# In how many ways can an iterated tangent bundle (T^k)M be viewed as a fibre bundle over (T^(k-1))M?

Let M be a smooth manifold. The double tangent bundle, TTM,can be viewed as a fibre bundle over TM in two ways, with the projection maps given by T_πM (i.e. the derivative of the projection from TM to M) and π_TM (i.e. the standard projection onto TM). There is also a canonical involution K:TTM->TTM, which basically flips the inner two coordinates. It turns out to be a diffeomorphism and a natural transformation from T^2 to itself. In fact, Tπ_M and π_TM are related through composition with K.

My question is, what happens if you keep taking higher and higher tangent bundles? Evidently, you should have more ways to write them as fibre bundles over the lesser tangent bundle. Intuitively, to me at least, it feels that there are k ways to view (T^k)M as a fibre bundle over (T^(k-1))M: inductively, there is the derivative of all the previous projection maps, and the canonical way. Are there any others?

Is there always a diffeomorphism (or whatever the suitable notion is here) that will take one projection map to the other as in the case of the canonical involution in k=2? If not, what goes wrong, and does it have any significance?

• Incidentally, perhaps you want \&pi; not \&pi_? – Theo Johnson-Freyd Oct 23 '09 at 4:53

If we use the notation $(TM, p_M, M)$ for the tangent bundle of any manifold $M$, then you are right to think that $T^{\ k}M$ has $k$ natural vector bundle structures over $T^{\ k-1}M$ and so on down to $M$, making a diagram which is a $k$-dimensional cube. Such a structure is a $k$-fold vector bundle (See articles by Kirill Mackenzie) and $T^{\ k} M$ is a particularly symmetrical one. An easy way of writing the $k$ bundle maps would be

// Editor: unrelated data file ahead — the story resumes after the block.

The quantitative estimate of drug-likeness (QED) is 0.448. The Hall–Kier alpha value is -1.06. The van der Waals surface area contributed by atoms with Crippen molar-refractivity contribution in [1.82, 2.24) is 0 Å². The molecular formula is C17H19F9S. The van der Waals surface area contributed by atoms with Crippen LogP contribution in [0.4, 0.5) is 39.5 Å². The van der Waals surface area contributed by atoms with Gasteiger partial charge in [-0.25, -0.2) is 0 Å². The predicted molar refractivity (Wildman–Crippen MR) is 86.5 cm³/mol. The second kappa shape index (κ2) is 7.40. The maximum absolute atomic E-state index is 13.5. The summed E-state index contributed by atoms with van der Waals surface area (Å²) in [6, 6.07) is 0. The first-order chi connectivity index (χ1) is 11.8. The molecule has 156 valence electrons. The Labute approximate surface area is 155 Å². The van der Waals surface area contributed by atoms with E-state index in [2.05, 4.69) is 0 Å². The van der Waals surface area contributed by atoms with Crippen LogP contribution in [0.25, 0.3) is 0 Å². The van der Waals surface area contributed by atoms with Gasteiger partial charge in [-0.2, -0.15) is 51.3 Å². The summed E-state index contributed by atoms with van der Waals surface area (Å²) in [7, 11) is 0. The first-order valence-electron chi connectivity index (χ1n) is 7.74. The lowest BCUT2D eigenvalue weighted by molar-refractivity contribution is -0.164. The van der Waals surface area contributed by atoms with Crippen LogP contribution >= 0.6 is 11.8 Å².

$$T^{\ a}(p_{T^{\ b} M})$$

for $a+b+1 = k$, where this means that we are taking the $a$-th derivative of the tangent bundle projection $T\ (T^{\ b}M)\to T^{\ b}M$, yielding a map now from $T^{\ k}$ to $T^{\ k-1}$.

To see the symmetries of $T^{\ k} M$ it is more convenient to describe the functor in a direct way rather than as a $k$-fold composition -- just as you might think of tangent vectors as infinitesimal curves, you can think of points in $T^{\ k} M$ as infinitesimal maps of a unit $k$-cube into $M$. The restrictions to the $k$ faces of the cube (going through the origin) gives your $k$ maps.

From that point of view, it is clear that you can permute the $k$ coordinate axes and get another map of a cube into $M$, so that the functor $T^{\ k} M$ has a $S_k$ group of natural-automorphisms.

Incidentally, to make the above into a definition of $T^{\ k}$, you could do the following:

Consider the fat point $fp$, which you should think of as a space whose smooth functions form the ring $\mathbb{R}[x]/(x^2)$. Then the tangent bundle $TM$ can be thought of as the space of maps from the fat point to $M$, i.e. $TM=C^\infty(fp,M)$. Such maps, by the way, are just algebra homomorphisms from the algebra $C^\infty(M,R)$ to $\mathbb{R}[x]/(x^2)$. You can check that such a map has two components $f_0 + f_1 x$, and that $f_0$ is a homomorphism to $\mathbb{R}$ defining a maximal ideal (i.e. a point $p$ in $M$) and $f_1$ defines a derivation (i.e. a vector at $p$).

In precisely the same way you can consider a cubical fat $k$-point $kfp$ with functions

$$\mathbb{R}[x_1,...,x_k]/(x_1^2,...,x_k^2)$$

and then define $T^{\ k} M = C^\infty(kfp,M)$. Then you can see the symmetries as automorphisms of the above algebra, and the $k$ maps you ask about as homomorphisms $C^\infty(kfp)\to C^\infty\big((k-1)fp\big).$

There are probably more subtle things to be said about these higher iterated bundles but I hope the above is at least correct.